Bjoern Werner didn’t always have his current command of English but his football fluency was evident from the first snap. He has always “played up.”

In the German system of American football youth ages 12-14 play flag football. Not Werner; he jumped to the tackle version as a contact-craving 14-year-old. He swapped hits with kids 15-19, and it didn’t matter that for an entire season he was banned from games and confined to the daily drudgery of practice.

“I wanted to get better. I wanted to be ready when the time came,” said Werner, the defensive end/outside linebacker the Indianapolis Colts grabbed with the 24th selection in the first round of the April draft.

Werner made an even bigger move as a 16-year-old: 4,000 miles. He came to America. He played his sophomore season at Salisbury School, a Connecticut boarding school. He not only participated in games, he dominated them.

In the season opener, against Hotchkiss School of Lakeview, Conn., he chased down the quarterback from the backside on a speed option away and tackled him for the late fourth quarter safety that clinched Salisbury’s 9-6 victory.

Werner learned later that the kid was the New England prep 100- and 200-meter champion.

“Bjoern was a force of nature,” said Chris Adamson, then Salisbury’s coach. “He was playing against 18- and 19-year-olds and he was the best player in New England. I heard that from multiple college coaches.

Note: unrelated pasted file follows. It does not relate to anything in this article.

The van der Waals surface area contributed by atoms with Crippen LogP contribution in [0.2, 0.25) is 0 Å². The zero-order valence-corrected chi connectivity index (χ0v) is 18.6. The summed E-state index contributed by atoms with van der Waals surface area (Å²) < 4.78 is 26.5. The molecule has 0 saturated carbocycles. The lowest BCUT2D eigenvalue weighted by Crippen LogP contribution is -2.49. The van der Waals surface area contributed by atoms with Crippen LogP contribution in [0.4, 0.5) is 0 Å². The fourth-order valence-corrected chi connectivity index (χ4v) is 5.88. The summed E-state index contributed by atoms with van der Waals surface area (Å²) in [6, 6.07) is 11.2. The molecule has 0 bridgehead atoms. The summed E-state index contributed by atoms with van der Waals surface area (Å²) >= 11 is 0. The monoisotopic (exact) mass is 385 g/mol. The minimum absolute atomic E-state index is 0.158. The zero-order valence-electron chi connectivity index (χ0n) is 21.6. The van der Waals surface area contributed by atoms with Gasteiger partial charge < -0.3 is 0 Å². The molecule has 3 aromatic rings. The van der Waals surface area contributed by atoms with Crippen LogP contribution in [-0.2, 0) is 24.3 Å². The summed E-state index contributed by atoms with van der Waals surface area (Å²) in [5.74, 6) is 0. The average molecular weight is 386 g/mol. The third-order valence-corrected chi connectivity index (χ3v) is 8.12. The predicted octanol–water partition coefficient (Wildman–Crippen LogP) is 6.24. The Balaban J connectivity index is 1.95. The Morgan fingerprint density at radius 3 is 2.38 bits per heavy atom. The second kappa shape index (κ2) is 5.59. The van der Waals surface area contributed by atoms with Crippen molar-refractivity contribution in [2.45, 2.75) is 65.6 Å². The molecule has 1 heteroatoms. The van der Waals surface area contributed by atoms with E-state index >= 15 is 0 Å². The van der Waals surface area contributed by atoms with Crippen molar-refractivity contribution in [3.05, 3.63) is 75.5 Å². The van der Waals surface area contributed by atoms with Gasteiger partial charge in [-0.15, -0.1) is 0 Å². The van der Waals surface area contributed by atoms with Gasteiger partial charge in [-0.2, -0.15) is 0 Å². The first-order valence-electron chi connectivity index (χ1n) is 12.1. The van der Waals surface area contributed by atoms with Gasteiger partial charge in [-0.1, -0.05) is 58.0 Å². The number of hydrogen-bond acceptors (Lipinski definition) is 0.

“On the first day colleges could make offers, my fax machine went bananas. We got like 10 that morning, all the schools in the Northeast: Boston College, Rutgers, UConn, Temple, Syracuse.”

Werner (pronounced bee-YORN VER-ner) wasn’t even in the country. He had gone home to play his junior year for his club team, Berlin Adler. He would return to Salisbury as a senior, when everyone from UConn to Cal sought his services.

Florida State was his pick.

“He had great size, great speed, change of direction, physical player,” said D.J. Eliot, Werner’s defensive ends coach in Tallahassee. “But he didn’t really know how to play. He was raw.”

Werner had the look of a classic redshirt candidate. It didn’t happen. He was too good to wait. He played up again. He appeared in all of Florida State’s 14 games as a freshman.

Werner’s NFL introduction looks to be more of the same. He was positioned in different spots and played in a range of combinations with veteran outside linebackers Robert Mathis and Erik Walden during the Colts’ mini-camp this past week.

“He’s a natural,” Colts coach Chuck Pagano said of Werner’s move from college defensive end to professional outside linebacker. “He’s a great athlete. We know his measurables, all those things we know. But the one thing we didn’t know was, we had a good idea, but the F.B.I., what we are putting on his plate, his football intelligence, is off the charts.

“He doesn’t make many mental (mistakes), so we’re going to keep throwing stuff at him and use him in a bunch of different roles. He can be effective not only in the run game, but when we get to third down, he’s going to be a hard guy to block.”